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California News

‘It’s Emotional’: Youth N.O.W. Closing on Aug. 31

The nonprofit organization that offers students free tutoring services, after-school activities and a low-cost summer school program, is closing due to insufficient funding.

The staff at Youth N.O.W. in Watsonville are Lizette Ramos (from right), Maritza Toscano, Mayra Toscano, Noemi Rodriguez, Michele Chaney, Stacy Leon Guzman and Willie Bobo. PHOTO: Tarmo Hannula/The Pajaronian

By Aiyana Moya

A line of students from a variety of Watsonville schools on Wednesday filed through the Youth N.O.W. facility loading their backpacks with school supplies—from paper, tape and paints, to notebooks, pens and glue.

“It’s emotional. It’s emotional for my staff, it’s emotional for me … we’re all feeling it right now,” Youth N.O.W. Executive Director Michele Chaney said.

After more than 11 years of serving students in South County, Youth N.O.W., a nonprofit organization that offers students free tutoring services, after-school activities and a low-cost summer school program, is closing on Aug. 31 due to insufficient funding. 

Youth N.O.W. served 14 schools throughout its operation and expanded its services to 16 schools during the pandemic. Staff offered virtual services and coordinated chrome book pick-ups, and they stepped in to assist students with internet access. Wanting to continue to provide students with a place to go, it offered its summer program in 2020 and this summer.

When his daughter, who is participating in Youth N.O.W.’s summer program, told him about the nonprofits’ imminent closure, Pajaro Valley Unified School District Trustee Daniel Dodge, Jr. was shocked. 

“I didn’t believe it,” Dodge said. “They offered so many great programs to people. [Youth N.O.W.’s closure] affects students and children in my neighborhood and around the county.” 

Dodge enrolled his daughter in the summer program as a way to keep her occupied, and also to ensure she was in a safe environment while he worked—her mother had concerns about who his daughter was hanging out with, and also about her staying home alone all day.

Initially, his teenage daughter was hesitant about the program. But as the summer progressed, she made connections with students from around the county and had her day filled with activities from hiking to going to the Santa Cruz Beach Boardwalk, and she began to look forward to the summer program.

“It was five days a week from nine to five. What other program are you going to pay $50 a week for a whole day packed with activities?” Dodge said.

One of Youth N.O.W.’s goals is to ensure all its services are accessible to students of all backgrounds, especially given its students are primarily children from working-class families. 

“Even the smallest amount of fees can prohibit a student from being able to access services,” Chaney said. “[We want students] to see the potential that they have no matter where they’re from. Most of them are just needing academic support and somewhere to be after school when parents are working.”

While Youth N.O.W.’s closure means there is one less place for students to access essential services free of charge, Chaney is optimistic about other organizations stepping in to provide similar services and fill this need for students. She also knows that the connections students made at the organization will have last beyond Youth N.O.W.’s closure.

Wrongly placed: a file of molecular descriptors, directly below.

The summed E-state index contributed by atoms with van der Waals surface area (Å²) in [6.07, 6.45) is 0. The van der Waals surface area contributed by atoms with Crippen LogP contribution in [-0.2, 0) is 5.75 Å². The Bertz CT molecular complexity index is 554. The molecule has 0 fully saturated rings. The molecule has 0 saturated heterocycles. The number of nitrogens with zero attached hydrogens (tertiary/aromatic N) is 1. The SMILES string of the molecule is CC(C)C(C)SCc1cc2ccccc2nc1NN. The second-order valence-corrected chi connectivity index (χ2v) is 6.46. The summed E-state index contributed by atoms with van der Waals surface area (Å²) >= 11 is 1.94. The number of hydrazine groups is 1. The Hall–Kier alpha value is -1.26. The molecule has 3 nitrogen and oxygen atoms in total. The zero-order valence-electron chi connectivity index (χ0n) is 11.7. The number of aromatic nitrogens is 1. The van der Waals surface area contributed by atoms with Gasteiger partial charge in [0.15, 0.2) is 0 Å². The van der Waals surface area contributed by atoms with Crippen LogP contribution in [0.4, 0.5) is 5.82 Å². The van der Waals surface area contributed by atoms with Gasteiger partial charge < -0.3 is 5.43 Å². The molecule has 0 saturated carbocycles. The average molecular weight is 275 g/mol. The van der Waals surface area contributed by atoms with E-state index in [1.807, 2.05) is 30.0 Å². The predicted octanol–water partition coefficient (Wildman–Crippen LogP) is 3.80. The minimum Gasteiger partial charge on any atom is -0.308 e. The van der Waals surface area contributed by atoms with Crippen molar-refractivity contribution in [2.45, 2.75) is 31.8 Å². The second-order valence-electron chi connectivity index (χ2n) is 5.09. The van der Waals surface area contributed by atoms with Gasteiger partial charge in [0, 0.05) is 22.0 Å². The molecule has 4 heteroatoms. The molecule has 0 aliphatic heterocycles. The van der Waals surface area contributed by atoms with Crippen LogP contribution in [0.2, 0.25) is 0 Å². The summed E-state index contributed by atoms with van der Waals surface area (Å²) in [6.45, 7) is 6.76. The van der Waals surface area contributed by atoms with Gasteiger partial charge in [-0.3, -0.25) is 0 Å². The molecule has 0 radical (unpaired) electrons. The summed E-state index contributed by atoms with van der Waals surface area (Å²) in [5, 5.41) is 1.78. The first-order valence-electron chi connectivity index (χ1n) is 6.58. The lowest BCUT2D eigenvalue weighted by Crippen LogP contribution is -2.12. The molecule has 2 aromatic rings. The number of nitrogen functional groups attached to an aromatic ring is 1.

“There’s a lot of laughter around here today. There’s of course a lot of questions, a lot of tears from staff and students. They’re sad. But at the same time, they’ve made so many new friends together … And I know that there will be other programs that are realizing that there’s that gap to fill with Youth N.O.W. closing,” Chaney said. 

When he heard of Youth N.O.W.’s closure, Darren Gertler, Environmental Science Workshop coordinator, found time to drive the workshop’s mobile classroom to the Youth N.O.W. parking lot with a few staff members.

“I just wanted to connect and hopefully find some recruits from Youth N.O.W. students,” he said. “It’s important we work together and I want these students to know there are alternatives; they are all welcome to take part in our program as well.”

ESW is a free, drop-in program under the city of Watsonville’s umbrella where young people can stop by and use, among other things, power tools, art supplies, books and computers in a host of projects, from building birdhouses, cooking, sewing and bike repair to playing music.

The common thread that connects these organizations is that they provide a safe place where youth can go and feel that they belong, and provide students with the resources and connections to succeed, Chaney said. 

“I’m just really glad that I know personally that some kids are on a better track, having been through Youth N.O.W.,” Chaney said. 

Pajaronian reporter Tarmo Hannula contributed to this story — Editor

1 Comment

1 Comment

  1. Valerie Arno

    August 19, 2021 at 8:48 am

    In a county as rich as ours, this is beyond disturbing that our youth have yet one more program close on them. Between not having programs that support them, housing cost so high that many are facing impending homelessness and dealing with a pandemic (sans support) our community and county are failing our youth terribly.

    Adults complain about youth and their lack of, fill in the blank, and yet when there is a program as amazing as YOUTH N. O. W. is out there, but it can’t remain due to funding…that’s a crime. Especially in a rich county like ours. What is it going to take to keep programs like this one open for our youth??

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